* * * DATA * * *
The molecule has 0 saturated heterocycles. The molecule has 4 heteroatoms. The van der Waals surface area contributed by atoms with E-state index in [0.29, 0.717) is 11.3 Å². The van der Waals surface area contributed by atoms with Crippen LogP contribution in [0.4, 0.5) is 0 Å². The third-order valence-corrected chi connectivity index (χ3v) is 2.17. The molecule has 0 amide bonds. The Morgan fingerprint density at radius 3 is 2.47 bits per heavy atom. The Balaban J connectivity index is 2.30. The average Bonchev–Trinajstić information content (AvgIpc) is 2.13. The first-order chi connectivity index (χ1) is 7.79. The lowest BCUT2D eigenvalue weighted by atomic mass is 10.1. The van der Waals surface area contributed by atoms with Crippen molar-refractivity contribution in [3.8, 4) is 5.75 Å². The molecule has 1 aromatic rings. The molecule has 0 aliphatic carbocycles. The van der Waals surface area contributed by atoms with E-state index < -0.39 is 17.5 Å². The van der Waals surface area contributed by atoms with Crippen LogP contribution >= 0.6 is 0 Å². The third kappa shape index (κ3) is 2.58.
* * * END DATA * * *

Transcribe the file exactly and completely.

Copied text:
The molecule has 0 saturated heterocycles. The molecule has 4 heteroatoms. The van der Waals surface area contributed by atoms with E-state index in [0.29, 0.717) is 11.3 Å². The van der Waals surface area contributed by atoms with Crippen LogP contribution in [0.4, 0.5) is 0 Å². The third-order valence-corrected chi connectivity index (χ3v) is 2.17. The molecule has 0 amide bonds. The Morgan fingerprint density at radius 3 is 2.47 bits per heavy atom. The Balaban J connectivity index is 2.30. The average Bonchev–Trinajstić information content (AvgIpc) is 2.13. The first-order chi connectivity index (χ1) is 7.79. The lowest BCUT2D eigenvalue weighted by atomic mass is 10.1. The van der Waals surface area contributed by atoms with Crippen molar-refractivity contribution in [3.8, 4) is 5.75 Å². The molecule has 1 aromatic rings. The molecule has 0 aliphatic carbocycles. The van der Waals surface area contributed by atoms with E-state index < -0.39 is 17.5 Å². The van der Waals surface area contributed by atoms with Crippen LogP contribution >= 0.6 is 0 Å². The third kappa shape index (κ3) is 2.58.